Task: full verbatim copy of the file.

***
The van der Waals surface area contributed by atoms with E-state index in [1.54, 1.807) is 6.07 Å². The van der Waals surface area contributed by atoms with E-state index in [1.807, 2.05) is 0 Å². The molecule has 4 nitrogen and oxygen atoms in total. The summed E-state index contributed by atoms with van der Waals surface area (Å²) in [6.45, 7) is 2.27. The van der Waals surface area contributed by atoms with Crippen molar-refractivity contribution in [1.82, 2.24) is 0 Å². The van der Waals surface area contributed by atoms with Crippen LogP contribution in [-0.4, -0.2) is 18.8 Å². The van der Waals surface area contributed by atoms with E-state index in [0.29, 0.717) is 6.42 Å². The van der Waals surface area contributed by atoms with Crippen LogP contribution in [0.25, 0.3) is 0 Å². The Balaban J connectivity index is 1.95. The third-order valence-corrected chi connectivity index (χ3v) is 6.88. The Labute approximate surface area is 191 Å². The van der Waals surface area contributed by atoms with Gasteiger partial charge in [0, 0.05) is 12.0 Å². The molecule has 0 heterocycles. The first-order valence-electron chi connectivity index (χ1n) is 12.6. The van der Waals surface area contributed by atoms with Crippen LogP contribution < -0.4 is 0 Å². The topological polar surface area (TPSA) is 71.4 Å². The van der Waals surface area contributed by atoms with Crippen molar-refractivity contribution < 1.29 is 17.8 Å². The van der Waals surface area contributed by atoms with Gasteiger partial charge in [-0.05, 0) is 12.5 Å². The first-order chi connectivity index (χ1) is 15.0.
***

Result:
The van der Waals surface area contributed by atoms with E-state index in [1.54, 1.807) is 6.07 Å². The van der Waals surface area contributed by atoms with E-state index in [1.807, 2.05) is 0 Å². The molecule has 4 nitrogen and oxygen atoms in total. The summed E-state index contributed by atoms with van der Waals surface area (Å²) in [6.45, 7) is 2.27. The van der Waals surface area contributed by atoms with Crippen molar-refractivity contribution in [1.82, 2.24) is 0 Å². The van der Waals surface area contributed by atoms with Crippen LogP contribution in [-0.4, -0.2) is 18.8 Å². The van der Waals surface area contributed by atoms with E-state index in [0.29, 0.717) is 6.42 Å². The van der Waals surface area contributed by atoms with Crippen LogP contribution in [0.25, 0.3) is 0 Å². The Balaban J connectivity index is 1.95. The third-order valence-corrected chi connectivity index (χ3v) is 6.88. The Labute approximate surface area is 191 Å². The van der Waals surface area contributed by atoms with Gasteiger partial charge in [0, 0.05) is 12.0 Å². The molecule has 0 heterocycles. The first-order valence-electron chi connectivity index (χ1n) is 12.6. The van der Waals surface area contributed by atoms with Crippen LogP contribution < -0.4 is 0 Å². The topological polar surface area (TPSA) is 71.4 Å². The van der Waals surface area contributed by atoms with Crippen molar-refractivity contribution < 1.29 is 17.8 Å². The van der Waals surface area contributed by atoms with Gasteiger partial charge in [-0.05, 0) is 12.5 Å². The first-order chi connectivity index (χ1) is 15.0.